Sermons from Rev Canon Dr Ian Davies
Sunday 16th August
John 6: 51-58 (with the addition of vv 60,61)
...(and) when many of his disciples heard it, they said “This teaching is difficult; who can accept it?”. But Jesus, being aware that his disciples were complaining about it said to them, “Does this offend you?”...
wonder have you ever thought ‘Why am I doing this’? Why am I in church when I
could be having a lie-in. I was catching up on the tennis before turning in last
night and the TV announcer said “make sure you said stay up for Andy Murray’’s
semi-final against Nishikori at 1.00 o’clock from Canada – it’s only Sunday
tomorrow after all, so you can sleep late!, There must have been many times in
Jesus’ Ministry when his disciples must have asked themselves the same kind of
thing: "Are we following the right leader?" At first it was easier - those were
the days when everyone flocked to hear him – and when miracle followed miracle.
Their hearts must have swelled with pride and joy as they saw their master’s
But as we read on in the gospel accounts, the public acclaim didn’t last for long (it never does). Jesus knew that among all the ‘fringe’ disciples were many who were only there for what they could get out of him. He knew that there were also plenty who revelled in displays of power and glory, just as a crowd ’oohs’ and ‘aahs’ at a big fireworks display, but then just as quickly turns away and forgets what it’s seen.
Jesus knew that he hadn’t come to offer a quick glamorous fizz, that was here today and gone tomorrow – like so many of our modern celebrities. Rather he’d come to show them what it was like to live in the power of the Spirit as God always intended – so that people got a sense of the very nature of God indwelling their lives and changing them into his likeness. What John records him saying really put the cat amongst the pigeons and had them arguing fiercely. "The bread that I give to you is my FLESH. unless you eat the FLESH of the Son of Man and DRINK HIS BLOOD, you shall not have life within you."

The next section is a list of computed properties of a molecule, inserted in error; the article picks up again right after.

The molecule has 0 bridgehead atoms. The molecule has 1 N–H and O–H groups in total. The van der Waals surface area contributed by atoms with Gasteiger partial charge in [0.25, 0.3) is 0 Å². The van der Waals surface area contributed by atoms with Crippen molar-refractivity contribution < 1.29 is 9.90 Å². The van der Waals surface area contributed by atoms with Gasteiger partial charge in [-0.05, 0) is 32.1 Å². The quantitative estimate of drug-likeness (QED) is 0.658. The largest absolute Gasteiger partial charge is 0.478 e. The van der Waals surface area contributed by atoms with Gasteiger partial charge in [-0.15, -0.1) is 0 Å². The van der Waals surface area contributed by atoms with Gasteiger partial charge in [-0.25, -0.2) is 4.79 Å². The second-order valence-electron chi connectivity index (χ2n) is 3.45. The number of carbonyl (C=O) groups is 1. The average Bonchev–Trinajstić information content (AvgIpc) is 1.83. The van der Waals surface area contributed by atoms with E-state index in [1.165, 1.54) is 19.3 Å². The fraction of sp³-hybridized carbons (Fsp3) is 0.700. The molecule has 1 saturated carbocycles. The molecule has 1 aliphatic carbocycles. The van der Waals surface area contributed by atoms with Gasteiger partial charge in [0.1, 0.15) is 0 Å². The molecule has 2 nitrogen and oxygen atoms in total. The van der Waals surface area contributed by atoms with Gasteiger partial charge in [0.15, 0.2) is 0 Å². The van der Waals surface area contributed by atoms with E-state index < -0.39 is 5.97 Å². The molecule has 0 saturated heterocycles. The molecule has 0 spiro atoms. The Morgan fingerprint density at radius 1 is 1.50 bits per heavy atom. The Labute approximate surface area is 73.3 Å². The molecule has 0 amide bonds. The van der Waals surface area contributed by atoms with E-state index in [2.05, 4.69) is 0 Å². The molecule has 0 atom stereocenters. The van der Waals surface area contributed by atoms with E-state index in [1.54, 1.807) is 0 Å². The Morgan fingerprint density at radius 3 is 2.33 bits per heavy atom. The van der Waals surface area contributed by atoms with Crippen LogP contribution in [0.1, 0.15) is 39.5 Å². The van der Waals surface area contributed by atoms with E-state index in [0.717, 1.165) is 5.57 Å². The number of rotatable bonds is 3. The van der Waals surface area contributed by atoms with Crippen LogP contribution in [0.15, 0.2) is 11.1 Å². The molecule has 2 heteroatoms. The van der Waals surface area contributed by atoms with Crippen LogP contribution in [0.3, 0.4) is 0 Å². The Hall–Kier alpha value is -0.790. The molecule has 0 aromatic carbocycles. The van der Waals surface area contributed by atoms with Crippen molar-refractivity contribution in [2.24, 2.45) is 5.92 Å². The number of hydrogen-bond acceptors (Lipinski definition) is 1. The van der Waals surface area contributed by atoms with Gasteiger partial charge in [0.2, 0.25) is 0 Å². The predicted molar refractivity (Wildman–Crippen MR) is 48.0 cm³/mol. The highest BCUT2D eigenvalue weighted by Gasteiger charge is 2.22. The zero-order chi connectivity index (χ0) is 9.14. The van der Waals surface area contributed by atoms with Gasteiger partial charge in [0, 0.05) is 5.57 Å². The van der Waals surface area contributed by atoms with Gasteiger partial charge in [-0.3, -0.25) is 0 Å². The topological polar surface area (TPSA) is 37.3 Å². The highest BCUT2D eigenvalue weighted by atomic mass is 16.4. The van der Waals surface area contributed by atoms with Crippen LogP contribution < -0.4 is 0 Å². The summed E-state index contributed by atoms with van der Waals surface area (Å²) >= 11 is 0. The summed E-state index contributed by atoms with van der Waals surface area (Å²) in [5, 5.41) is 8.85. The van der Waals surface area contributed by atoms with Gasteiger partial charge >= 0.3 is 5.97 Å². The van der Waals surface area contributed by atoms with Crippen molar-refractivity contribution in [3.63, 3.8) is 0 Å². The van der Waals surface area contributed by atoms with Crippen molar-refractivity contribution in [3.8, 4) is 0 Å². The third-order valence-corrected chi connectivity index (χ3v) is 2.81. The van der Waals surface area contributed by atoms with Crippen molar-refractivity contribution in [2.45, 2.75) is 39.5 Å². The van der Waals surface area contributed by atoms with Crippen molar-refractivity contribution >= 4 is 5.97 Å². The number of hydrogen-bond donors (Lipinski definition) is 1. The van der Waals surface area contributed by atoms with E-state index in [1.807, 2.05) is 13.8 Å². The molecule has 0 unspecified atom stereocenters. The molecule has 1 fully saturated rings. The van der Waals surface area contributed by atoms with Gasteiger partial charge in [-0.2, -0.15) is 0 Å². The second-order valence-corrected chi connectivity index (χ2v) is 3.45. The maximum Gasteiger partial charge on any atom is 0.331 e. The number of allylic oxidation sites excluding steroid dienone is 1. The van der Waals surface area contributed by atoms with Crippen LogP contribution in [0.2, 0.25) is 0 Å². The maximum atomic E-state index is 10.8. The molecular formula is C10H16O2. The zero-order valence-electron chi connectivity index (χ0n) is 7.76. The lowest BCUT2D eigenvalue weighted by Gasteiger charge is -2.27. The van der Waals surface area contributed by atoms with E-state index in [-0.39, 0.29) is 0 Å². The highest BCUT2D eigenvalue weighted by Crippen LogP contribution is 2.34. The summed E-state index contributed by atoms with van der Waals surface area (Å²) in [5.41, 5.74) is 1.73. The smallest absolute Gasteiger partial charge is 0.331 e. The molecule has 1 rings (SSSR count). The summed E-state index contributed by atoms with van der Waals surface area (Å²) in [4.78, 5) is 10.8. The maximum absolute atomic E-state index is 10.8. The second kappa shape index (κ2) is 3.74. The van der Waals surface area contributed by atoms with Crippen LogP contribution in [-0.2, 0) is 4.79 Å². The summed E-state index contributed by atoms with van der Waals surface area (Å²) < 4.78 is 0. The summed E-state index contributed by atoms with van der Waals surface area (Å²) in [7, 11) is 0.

What they didn’t quite understand was that Jesus was offering full and complete humanity – and showing what this was supposed to look like. When we eat his flesh we fill ourselves with Him - fill ourselves with his love, with his power, with his way of self-giving and acrifice. We become new creatures, truly human - born from above, by the Spirit – which is how Jesus described it to Nicodemus, the Jewish leader – who, if you remember, just couldn’t get his head around the idea. Julie read on a little because many of his disciples couldn’t take the message – and we need to try and understand why.
Jews were a fiercely ‘monotheistic’ people – believing in a single God – in sharp contrast to many of the cultures around them with a god for every occasion. Perhaps they saw what Jesus was claiming - that he was actually God-in-the-flesh. Perhaps they saw that no-one can follow him without accepting him into their lives fully: obeying him, and taking his Word as truth - which might explain their saying: "This teaching is difficult. Who is able to accept it". And perhaps this is why John goes on to say in his account, "After this many of his disciples turned back and wouldn’t follow Him any more". What Jesus was asking was way too much. Was it though?
never been easy to follow Jesus. When we begin to do so seriously he seems to
make so many demands. He demands our time, He demands our talents,
He demands our money - He demands our total obedience and loyalty.